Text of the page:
In this northern Alberta county, the Zamboni has gone electric

Like other counties and municipalities across Alberta, the County of Grande Prairie got help to buy an electric ice resurfacer, all in the name of reducing emissions and improving arena air quality.

County of Grande Prairie got funding from Municipal Climate Change Action Centre

An ice resurfacer move son a hockey rink.
The Zamboni Electric at Crosslink County Sportsplex floods the ice without negatively affecting arena air quality. (Luke Ettinger/CBC)

The coolest electric vehicle in the County of Grande Prairie's fleet is ... a Zamboni.

The boxy blue and white ice resurfacer, powered by a lithium-ion battery, is keeping the ice smooth and fast at the Crosslink County Sportsplex in Clairmont, a hamlet just north of Grande Prairie.

"The staff are really enjoying the quieter operation and the zero emissions that are emitted by the new electric Zamboni," said Nora-Lee Gilkyson, the county's assistant manager for parks and recreation.

"Typically with these kinds of things, they're on a replacement cycle. So the other propane model was scheduled to be replaced."

Going electric

The battery-powered ice resurfacer is a new addition this fall for the County of Grande Prairie, which also has an electric John Deere utility vehicle in its fleet.

Across the province, a growing number of municipalities have been flooding their rinks with the Zamboni Electric in a bid to cut emissions and improve  arena air quality.

Since 2019, the Municipal Climate Change Action Centre — a partnership between Alberta Municipalities, Rural Municipalities of Alberta and the provincial government — has allocated $1.25 million to help municipalities acquire new ice resurfacers.

To purchase its electric Zamboni, the County of Grande Prairie got a grant from the climate change action centre that covered 30 per cent of the $153,750 cost.

Other electric vehicle grants have been provided to High Level and Mackenzie County in the north, and to southern communities like Coaldale and Medicine Hat. Once all current projects are completed, 26 battery-powered ice resurfacers will be at rinks in 20 counties, towns and cities.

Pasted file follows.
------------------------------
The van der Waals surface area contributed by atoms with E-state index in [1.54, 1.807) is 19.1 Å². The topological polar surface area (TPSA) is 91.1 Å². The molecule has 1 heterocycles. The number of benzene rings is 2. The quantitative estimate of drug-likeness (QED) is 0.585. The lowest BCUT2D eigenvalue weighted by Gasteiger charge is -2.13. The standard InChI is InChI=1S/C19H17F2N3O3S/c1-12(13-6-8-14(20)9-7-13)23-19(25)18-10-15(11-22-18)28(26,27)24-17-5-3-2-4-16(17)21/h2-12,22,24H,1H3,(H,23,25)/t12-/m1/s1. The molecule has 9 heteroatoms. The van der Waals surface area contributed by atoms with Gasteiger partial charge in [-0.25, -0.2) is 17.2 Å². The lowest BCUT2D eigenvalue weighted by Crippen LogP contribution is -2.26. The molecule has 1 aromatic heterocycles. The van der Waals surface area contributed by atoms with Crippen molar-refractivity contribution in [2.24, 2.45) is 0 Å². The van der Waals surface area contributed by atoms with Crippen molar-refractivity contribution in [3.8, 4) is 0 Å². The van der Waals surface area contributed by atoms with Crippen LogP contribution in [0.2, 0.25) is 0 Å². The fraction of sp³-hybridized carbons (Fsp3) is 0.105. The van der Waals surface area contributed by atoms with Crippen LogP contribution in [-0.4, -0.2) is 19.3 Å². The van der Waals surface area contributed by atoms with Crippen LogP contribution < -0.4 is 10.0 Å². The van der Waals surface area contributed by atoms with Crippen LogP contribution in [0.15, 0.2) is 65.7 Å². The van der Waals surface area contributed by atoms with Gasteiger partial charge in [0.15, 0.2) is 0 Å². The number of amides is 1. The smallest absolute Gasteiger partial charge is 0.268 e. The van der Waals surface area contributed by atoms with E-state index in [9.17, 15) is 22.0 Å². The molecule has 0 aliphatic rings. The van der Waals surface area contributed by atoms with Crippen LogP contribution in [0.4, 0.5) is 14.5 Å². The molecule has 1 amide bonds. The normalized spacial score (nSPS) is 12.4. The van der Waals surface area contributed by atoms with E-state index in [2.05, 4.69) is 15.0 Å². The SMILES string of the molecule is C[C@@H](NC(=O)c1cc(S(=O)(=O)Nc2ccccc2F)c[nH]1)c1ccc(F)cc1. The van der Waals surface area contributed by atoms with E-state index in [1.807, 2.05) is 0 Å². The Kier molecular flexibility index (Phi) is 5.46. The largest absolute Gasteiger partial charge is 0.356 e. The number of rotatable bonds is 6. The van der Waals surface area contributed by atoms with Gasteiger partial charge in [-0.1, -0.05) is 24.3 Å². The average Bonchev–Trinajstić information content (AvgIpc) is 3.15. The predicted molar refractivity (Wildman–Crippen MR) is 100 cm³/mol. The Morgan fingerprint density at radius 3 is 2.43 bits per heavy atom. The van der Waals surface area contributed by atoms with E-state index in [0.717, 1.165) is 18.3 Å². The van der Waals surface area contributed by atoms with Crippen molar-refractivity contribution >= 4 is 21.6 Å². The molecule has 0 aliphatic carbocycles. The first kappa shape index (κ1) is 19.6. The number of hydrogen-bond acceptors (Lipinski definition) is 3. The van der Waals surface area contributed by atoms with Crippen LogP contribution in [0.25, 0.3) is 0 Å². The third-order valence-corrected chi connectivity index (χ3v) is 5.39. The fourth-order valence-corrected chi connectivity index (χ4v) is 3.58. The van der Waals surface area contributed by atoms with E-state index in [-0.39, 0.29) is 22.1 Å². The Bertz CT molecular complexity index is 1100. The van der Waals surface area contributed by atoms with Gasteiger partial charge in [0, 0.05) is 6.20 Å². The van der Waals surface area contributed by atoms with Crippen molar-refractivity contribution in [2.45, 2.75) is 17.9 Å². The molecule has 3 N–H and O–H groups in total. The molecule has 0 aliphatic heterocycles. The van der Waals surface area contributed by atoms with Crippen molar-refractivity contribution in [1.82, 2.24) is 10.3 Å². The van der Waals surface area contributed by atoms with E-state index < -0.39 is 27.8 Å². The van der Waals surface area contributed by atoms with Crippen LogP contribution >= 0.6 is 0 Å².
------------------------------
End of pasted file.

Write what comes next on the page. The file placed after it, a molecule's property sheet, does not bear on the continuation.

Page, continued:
The City of Leduc, south of Edmonton, purchased a Zamboni Electric with help from the funding program in February 2021.

A blue and white zamboni is parked in an arena garage
A Zamboni Electric arrived at the Crosslink County Sportsplex in Grande Prairie in September. (Luke ettinger/CBC)

Brandon Weber, facilities supervisor at the Leduc Recreation Centre, drives an electric Zamboni there. He said ice resurfacers and his fellow drivers are integral to the arena.

"To be honest with you, they're the unsung heroes for sure," Weber said of his colleagues.

The new addition in Leduc is a "smoother rider," quieter and with less vibration than a regular model, he said.

The city still uses natural gas-powered ice surfacers to help smooth the rec centre ice surfaces for hockey and figure skaters. Weber said the addition of the electric model helps counteract emissions inside the arena.

"I think it's a benefit to not just the people in the arenas but the operators as well," he said.

'For the kids'

Using a zero emission ice resurfacer instead of one powered by fossil fuel improves air quality inside arenas.

"It's a lot healthier for the kids," said Bobby Hooper, a Grande Prairie hockey parent with a decade of experience driving ice resurfacers.

Hooper, who works for the County of Grande Prairie, says the Zamboni Electric is just one way he's seen arenas reduce emissions.

"We did have an electric edger, which made a big difference because our [previous] edger really released a lot of fumes. And if you didn't put the exhaust fans on all night, you would still smell the fumes the next day," he said.

Two ice resurfacers in an arena garage. One is being recharged because it is electric.
The Crosslink County Sportsplex has battery and fuel powered ice resurfacers. (Luke Ettinger/CBC)

Gilkyson said the electric model also benefits staff at the sportsplex in Clairmont.

"They're not having to refuel vehicles. So it makes it safer. You're just plugging it in."

The zero-emission ice resurfacer is plugged in between floods. According to Gilkyson, each trip onto the ice uses about 10 to 15 per cent of the battery life.

A blue zamboni is plugged into charge
The Zamboni Electric owned by the County of Grande Prairie is recharged between ice floods. (Luke Ettinger/CBC)

The recharge time is typically about 1½ times the usage time, she said. 

"They're easily able to recharge before they have to flood again."


Luke Ettinger is a video journalist working for CBC Edmonton in Grande Prairie. Reach him at luke.ettinger@cbc.ca.